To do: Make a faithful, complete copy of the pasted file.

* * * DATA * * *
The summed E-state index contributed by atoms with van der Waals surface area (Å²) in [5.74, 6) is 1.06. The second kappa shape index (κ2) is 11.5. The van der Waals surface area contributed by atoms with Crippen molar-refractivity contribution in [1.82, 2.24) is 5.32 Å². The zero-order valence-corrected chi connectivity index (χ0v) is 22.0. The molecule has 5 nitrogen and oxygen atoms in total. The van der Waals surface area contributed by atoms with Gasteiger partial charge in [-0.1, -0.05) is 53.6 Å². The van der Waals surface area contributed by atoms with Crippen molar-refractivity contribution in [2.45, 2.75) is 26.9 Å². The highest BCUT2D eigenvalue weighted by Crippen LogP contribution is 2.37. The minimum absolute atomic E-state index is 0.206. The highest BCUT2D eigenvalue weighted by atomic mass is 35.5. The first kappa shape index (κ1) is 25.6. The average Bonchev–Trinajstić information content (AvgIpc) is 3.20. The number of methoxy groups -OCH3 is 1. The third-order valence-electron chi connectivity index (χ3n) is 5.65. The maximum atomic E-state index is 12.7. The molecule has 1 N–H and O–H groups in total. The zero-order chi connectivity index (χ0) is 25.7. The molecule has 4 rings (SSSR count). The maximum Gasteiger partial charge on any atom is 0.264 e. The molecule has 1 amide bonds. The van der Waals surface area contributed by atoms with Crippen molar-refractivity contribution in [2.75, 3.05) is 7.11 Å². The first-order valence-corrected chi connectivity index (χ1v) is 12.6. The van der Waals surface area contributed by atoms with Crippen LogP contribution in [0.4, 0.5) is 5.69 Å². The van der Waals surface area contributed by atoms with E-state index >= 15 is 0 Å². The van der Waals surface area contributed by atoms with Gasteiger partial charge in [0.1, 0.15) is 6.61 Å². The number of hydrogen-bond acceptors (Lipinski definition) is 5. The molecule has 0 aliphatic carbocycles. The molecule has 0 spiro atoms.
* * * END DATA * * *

The summed E-state index contributed by atoms with van der Waals surface area (Å²) in [5.74, 6) is 1.06. The second kappa shape index (κ2) is 11.5. The van der Waals surface area contributed by atoms with Crippen molar-refractivity contribution in [1.82, 2.24) is 5.32 Å². The zero-order valence-corrected chi connectivity index (χ0v) is 22.0. The molecule has 5 nitrogen and oxygen atoms in total. The van der Waals surface area contributed by atoms with Gasteiger partial charge in [-0.1, -0.05) is 53.6 Å². The van der Waals surface area contributed by atoms with Crippen molar-refractivity contribution in [2.45, 2.75) is 26.9 Å². The highest BCUT2D eigenvalue weighted by Crippen LogP contribution is 2.37. The minimum absolute atomic E-state index is 0.206. The highest BCUT2D eigenvalue weighted by atomic mass is 35.5. The first kappa shape index (κ1) is 25.6. The average Bonchev–Trinajstić information content (AvgIpc) is 3.20. The number of methoxy groups -OCH3 is 1. The third-order valence-electron chi connectivity index (χ3n) is 5.65. The maximum atomic E-state index is 12.7. The molecule has 1 N–H and O–H groups in total. The zero-order chi connectivity index (χ0) is 25.7. The molecule has 4 rings (SSSR count). The maximum Gasteiger partial charge on any atom is 0.264 e. The molecule has 1 amide bonds. The van der Waals surface area contributed by atoms with Crippen molar-refractivity contribution in [2.75, 3.05) is 7.11 Å². The first-order valence-corrected chi connectivity index (χ1v) is 12.6. The van der Waals surface area contributed by atoms with Crippen LogP contribution in [0.4, 0.5) is 5.69 Å². The van der Waals surface area contributed by atoms with E-state index >= 15 is 0 Å². The van der Waals surface area contributed by atoms with Gasteiger partial charge in [0.1, 0.15) is 6.61 Å². The number of hydrogen-bond acceptors (Lipinski definition) is 5. The molecule has 0 aliphatic carbocycles. The molecule has 0 spiro atoms.